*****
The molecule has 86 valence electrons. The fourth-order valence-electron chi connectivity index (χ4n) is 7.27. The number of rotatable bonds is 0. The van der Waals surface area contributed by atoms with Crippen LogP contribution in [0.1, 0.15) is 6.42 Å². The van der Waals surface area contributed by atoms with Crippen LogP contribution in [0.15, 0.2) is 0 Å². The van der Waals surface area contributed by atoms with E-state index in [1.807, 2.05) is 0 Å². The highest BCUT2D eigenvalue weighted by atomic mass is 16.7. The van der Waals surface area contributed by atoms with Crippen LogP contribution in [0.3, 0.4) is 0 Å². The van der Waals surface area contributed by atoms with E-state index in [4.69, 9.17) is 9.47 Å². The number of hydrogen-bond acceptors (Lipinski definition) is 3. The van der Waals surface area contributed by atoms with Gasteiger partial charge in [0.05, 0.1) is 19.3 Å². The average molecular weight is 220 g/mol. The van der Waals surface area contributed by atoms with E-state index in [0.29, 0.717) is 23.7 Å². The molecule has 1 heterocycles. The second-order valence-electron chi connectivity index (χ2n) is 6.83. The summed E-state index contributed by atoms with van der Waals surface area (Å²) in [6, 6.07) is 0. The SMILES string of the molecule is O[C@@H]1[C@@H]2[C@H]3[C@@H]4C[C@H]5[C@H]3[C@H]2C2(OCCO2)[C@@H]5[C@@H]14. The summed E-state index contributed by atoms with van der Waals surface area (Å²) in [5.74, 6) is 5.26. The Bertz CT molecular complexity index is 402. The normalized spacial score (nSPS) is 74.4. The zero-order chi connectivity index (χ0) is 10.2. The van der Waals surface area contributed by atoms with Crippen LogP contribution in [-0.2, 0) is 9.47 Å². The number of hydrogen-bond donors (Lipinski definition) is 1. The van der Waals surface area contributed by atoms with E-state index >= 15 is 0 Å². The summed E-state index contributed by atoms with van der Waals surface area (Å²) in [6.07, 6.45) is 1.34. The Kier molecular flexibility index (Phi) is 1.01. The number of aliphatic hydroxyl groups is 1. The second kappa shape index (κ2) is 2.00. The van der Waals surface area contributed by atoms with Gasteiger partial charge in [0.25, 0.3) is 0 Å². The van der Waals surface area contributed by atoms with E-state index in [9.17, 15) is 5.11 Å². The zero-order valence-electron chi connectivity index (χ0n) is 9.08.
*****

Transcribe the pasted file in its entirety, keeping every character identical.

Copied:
The molecule has 86 valence electrons. The fourth-order valence-electron chi connectivity index (χ4n) is 7.27. The number of rotatable bonds is 0. The van der Waals surface area contributed by atoms with Crippen LogP contribution in [0.1, 0.15) is 6.42 Å². The van der Waals surface area contributed by atoms with Crippen LogP contribution in [0.15, 0.2) is 0 Å². The van der Waals surface area contributed by atoms with E-state index in [1.807, 2.05) is 0 Å². The highest BCUT2D eigenvalue weighted by atomic mass is 16.7. The van der Waals surface area contributed by atoms with Crippen LogP contribution in [0.3, 0.4) is 0 Å². The van der Waals surface area contributed by atoms with E-state index in [4.69, 9.17) is 9.47 Å². The number of hydrogen-bond acceptors (Lipinski definition) is 3. The van der Waals surface area contributed by atoms with Gasteiger partial charge in [0.05, 0.1) is 19.3 Å². The average molecular weight is 220 g/mol. The van der Waals surface area contributed by atoms with E-state index in [0.29, 0.717) is 23.7 Å². The molecule has 1 heterocycles. The second-order valence-electron chi connectivity index (χ2n) is 6.83. The summed E-state index contributed by atoms with van der Waals surface area (Å²) in [6, 6.07) is 0. The SMILES string of the molecule is O[C@@H]1[C@@H]2[C@H]3[C@@H]4C[C@H]5[C@H]3[C@H]2C2(OCCO2)[C@@H]5[C@@H]14. The summed E-state index contributed by atoms with van der Waals surface area (Å²) in [5.74, 6) is 5.26. The Bertz CT molecular complexity index is 402. The normalized spacial score (nSPS) is 74.4. The zero-order chi connectivity index (χ0) is 10.2. The van der Waals surface area contributed by atoms with Crippen LogP contribution in [-0.2, 0) is 9.47 Å². The number of hydrogen-bond donors (Lipinski definition) is 1. The van der Waals surface area contributed by atoms with E-state index >= 15 is 0 Å². The summed E-state index contributed by atoms with van der Waals surface area (Å²) in [6.07, 6.45) is 1.34. The Kier molecular flexibility index (Phi) is 1.01. The number of aliphatic hydroxyl groups is 1. The second kappa shape index (κ2) is 2.00. The van der Waals surface area contributed by atoms with Gasteiger partial charge in [0.25, 0.3) is 0 Å². The van der Waals surface area contributed by atoms with E-state index in [9.17, 15) is 5.11 Å². The zero-order valence-electron chi connectivity index (χ0n) is 9.08.